It’s not judicious to acquire these loans to attain an impulsive buying or to acquire a little pocket money or when it’s not essential to acquire one. If you cannot pay the loan off when it is due, you will face heavy fines and fees. Only take a cash advance if you truly need one. Studies have displayed that the number of folks acquiring these loans or liquid cash and the number of parties proposing these loans are rising.



1. My own homework: made up an Income/Expense schedule for DH’s pay periods based on what I project his take home to be. It’ll be tight, but better than going backward.

2. Landed a child-transport job. It’s not much- $200 a month for about 15 hours of work…and it is all concentrated in the mornings. I’m going to put it in to BEF, then stockpile it towards paying off debt (if I can keep DH from overspending because he thinks it’s “free” money.)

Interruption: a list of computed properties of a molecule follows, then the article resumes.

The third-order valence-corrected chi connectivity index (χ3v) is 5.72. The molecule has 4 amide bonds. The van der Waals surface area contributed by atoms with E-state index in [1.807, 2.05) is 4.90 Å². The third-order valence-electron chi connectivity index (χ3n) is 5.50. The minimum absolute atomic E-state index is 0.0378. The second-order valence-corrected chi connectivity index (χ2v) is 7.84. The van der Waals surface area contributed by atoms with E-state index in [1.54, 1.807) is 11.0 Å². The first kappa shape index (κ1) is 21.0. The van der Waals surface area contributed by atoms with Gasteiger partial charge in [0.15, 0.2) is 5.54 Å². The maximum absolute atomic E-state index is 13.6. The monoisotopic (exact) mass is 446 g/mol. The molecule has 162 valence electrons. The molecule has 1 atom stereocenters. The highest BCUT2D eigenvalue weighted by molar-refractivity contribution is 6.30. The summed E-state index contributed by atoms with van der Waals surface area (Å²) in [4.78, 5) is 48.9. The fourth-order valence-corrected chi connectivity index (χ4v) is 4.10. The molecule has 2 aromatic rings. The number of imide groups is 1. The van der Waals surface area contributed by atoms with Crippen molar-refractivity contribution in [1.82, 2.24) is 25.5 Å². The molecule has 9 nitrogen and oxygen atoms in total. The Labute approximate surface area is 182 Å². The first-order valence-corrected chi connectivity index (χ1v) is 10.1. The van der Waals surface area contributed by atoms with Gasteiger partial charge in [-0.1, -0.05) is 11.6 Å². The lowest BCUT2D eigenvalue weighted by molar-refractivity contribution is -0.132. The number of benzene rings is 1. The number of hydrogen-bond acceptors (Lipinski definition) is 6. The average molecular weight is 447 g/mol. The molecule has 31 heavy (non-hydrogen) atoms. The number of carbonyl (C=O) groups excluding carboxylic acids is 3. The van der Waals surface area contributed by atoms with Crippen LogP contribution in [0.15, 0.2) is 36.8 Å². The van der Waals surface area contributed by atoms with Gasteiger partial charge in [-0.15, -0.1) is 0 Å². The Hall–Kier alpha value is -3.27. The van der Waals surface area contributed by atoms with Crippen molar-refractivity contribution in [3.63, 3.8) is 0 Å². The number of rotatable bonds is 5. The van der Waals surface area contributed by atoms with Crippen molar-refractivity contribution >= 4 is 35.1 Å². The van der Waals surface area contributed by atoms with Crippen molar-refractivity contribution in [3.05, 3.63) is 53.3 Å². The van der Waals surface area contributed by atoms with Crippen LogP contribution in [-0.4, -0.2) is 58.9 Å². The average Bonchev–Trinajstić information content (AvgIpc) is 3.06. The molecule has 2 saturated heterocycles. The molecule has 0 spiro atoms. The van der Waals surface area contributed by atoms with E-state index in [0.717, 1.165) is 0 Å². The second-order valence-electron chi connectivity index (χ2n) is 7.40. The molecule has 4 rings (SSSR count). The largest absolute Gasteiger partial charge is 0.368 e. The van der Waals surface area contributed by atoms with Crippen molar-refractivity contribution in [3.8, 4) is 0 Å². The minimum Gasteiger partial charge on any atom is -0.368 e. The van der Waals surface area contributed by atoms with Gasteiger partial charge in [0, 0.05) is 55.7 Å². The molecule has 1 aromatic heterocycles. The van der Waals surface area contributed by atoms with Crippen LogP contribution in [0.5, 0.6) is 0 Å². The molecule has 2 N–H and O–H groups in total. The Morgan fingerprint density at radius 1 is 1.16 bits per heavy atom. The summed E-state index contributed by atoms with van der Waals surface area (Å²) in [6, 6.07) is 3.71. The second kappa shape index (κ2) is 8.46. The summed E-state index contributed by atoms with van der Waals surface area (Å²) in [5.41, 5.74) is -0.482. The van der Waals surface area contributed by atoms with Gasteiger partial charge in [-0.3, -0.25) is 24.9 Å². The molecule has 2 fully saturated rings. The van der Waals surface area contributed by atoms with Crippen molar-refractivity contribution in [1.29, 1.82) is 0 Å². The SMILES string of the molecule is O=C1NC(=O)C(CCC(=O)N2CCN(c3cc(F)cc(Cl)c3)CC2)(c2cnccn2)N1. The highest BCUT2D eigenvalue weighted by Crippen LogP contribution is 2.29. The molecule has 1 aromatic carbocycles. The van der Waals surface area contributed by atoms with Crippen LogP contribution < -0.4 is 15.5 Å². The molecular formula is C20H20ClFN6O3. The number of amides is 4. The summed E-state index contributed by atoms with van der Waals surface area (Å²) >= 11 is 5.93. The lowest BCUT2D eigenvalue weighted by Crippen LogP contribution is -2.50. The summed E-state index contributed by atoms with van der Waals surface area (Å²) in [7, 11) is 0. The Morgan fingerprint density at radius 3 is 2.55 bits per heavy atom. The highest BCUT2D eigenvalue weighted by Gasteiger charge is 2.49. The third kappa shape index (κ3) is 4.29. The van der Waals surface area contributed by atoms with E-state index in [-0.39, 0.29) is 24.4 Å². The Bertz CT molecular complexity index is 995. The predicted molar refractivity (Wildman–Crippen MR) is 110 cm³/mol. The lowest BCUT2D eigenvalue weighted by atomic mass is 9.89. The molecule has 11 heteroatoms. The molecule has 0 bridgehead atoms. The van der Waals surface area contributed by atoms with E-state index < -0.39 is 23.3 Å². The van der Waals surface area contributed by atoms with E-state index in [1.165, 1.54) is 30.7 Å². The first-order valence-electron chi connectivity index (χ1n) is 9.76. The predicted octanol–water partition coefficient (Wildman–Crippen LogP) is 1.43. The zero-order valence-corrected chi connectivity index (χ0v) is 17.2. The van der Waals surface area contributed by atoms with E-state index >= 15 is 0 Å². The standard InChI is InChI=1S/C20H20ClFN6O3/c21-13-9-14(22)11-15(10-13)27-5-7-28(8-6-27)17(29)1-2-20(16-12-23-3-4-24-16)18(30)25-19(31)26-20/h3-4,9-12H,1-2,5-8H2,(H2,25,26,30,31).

3. re: budgeting.

It is hard, especially if you are not used to it. Some people (not saying you are) make it harder than it needs to be. The friends of ours who just moved out of state used to make it SO MUCH HARDER than necessary. Wife kept insisting that she had to keep ALL the receipts from EVERY expenditure EVERY MONTH for 4 months before she could set a realistic budget. So (here’s a surprise) consequently, she never did one, let alone followed one.

Personally, I prefer the “close enough” method. Which is:

Rent or mortgage
Utilities (take the highest one of each type and use that as your base point)
Credit card minimums (list each one)
Gas for the car
Car Insurance
Anything else that has a recurring monthly (child care, child support, medical, tuition)
Groceries (I used to take everything I spent at a grocery store whether it was for groceries or cash and added that up. If it was astronomical I’d decide what was “reasonable” and use that as a budget point)